There is never an excuse for domestic abuse. If abuse is a factor in the decision to end your marriage, you have unique issues to deal with in order to protect yourself and your family. Your first challenge is to ensure the personal safety and security of yourself and your children.
At MacDowell Law Group, P.C., our attorneys can explain the process of obtaining and enforcing a protective order. This can help provide the breathing space you need for making sound decisions over the long term.
Examples of Domestic Violence
For most people, the phrase “domestic violence” likely brings to mind acts of physical violence directed toward spouses, domestic partners or children. While physical violence certainly meets the definition, there are a number of other acts that may be considered domestic abuse as well, including:
- Burglary and criminal trespass
- Child neglect
- Disorderly conduct
- Psychological abuse
- Sexual assault and rape
- Sexual child abuse
- Spousal sexual violence
- Unlawful imprisonment
- Stalking and harassment
Any history of family abuse or violence between domestic partners is a factor in determining child custody and visitation, as well as other divorce matters. Our attorneys understand how to use this evidence to help ensure that you and your family members are not punished for the acts of a violent partner.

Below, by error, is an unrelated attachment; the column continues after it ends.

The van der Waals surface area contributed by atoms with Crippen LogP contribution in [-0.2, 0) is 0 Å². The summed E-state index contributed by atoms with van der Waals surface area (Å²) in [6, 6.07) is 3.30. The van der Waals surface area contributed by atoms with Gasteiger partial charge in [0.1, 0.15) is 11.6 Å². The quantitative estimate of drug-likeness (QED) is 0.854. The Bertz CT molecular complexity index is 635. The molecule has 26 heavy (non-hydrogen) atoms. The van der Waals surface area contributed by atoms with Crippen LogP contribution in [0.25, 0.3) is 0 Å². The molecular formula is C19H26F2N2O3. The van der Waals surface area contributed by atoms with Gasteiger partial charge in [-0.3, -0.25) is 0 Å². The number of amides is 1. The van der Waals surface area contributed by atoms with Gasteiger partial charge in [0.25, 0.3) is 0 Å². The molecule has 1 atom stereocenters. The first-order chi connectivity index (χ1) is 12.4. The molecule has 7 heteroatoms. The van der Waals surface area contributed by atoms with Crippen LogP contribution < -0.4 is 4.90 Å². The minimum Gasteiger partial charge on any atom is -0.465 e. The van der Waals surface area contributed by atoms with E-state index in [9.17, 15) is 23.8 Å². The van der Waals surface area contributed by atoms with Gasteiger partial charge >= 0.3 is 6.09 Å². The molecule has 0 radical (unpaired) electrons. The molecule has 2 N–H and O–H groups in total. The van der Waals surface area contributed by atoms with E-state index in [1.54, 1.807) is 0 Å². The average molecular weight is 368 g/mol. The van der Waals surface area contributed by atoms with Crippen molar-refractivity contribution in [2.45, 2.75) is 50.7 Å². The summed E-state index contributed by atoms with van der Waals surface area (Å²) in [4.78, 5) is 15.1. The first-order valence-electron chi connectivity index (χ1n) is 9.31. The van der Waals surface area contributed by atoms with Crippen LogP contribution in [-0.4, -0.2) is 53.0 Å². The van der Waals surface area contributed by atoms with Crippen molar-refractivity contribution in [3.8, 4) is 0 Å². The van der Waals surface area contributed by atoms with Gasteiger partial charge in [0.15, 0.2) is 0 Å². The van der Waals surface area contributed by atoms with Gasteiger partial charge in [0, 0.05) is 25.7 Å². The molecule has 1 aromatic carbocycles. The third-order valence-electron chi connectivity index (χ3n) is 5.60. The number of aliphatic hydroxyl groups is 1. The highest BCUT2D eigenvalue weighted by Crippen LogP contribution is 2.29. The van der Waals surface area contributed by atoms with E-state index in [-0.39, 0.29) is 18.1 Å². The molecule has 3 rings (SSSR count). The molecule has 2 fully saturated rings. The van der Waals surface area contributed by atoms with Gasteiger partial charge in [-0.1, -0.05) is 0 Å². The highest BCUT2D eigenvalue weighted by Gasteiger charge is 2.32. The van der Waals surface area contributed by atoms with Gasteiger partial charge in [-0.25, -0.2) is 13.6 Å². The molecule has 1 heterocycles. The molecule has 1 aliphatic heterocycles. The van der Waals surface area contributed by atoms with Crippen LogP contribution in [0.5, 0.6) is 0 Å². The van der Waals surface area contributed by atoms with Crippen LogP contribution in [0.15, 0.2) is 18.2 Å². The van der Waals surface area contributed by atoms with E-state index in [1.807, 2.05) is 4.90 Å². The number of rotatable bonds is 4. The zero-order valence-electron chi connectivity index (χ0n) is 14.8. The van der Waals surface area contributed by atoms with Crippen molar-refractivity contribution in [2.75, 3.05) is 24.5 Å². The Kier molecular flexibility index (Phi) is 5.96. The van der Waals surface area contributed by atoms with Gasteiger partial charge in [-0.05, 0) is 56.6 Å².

Important Information About Protective Orders
When evidence of abusive behavior on the part of a parent, spouse or domestic partner is clearly established, a protective order may be issued to prohibit further acts of family abuse. An emergency protective order, which can last up to three days, can be issued without the abuser being present. A preliminary protective order, which can last for up to 15 days, may also be issued without the abuser being present, and can bar the abuser from access to a shared residence with the victim, prohibit the use of a jointly owned vehicle, and bar contact with the victim and his or her family members.
Upon notice to the abuser and following a hearing, a permanent protective order may be issued, which can last up to two years. In addition to the above protections, this order can also call for temporary child custody and child support, provide for suitable alternative housing for the victim and any children and require the abuser to obtain counseling. If a protective order is violated, it is a criminal matter, and the abuser may be charged and sentenced to jail. Our lawyers can explain more about how a protective order can shield you from an abuser.
Do You Need to Speak to a Virginia Divorce Attorney?
If you are considering divorce, you need to speak with an experienced Virginia divorce attorney as soon as possible. Please contact us online or call our Fairfax, Virginia, law office at 703.277.2811 to schedule your free consultation. We help clients throughout Washington D.C., Maryland, and Virginia and look forward to helping you.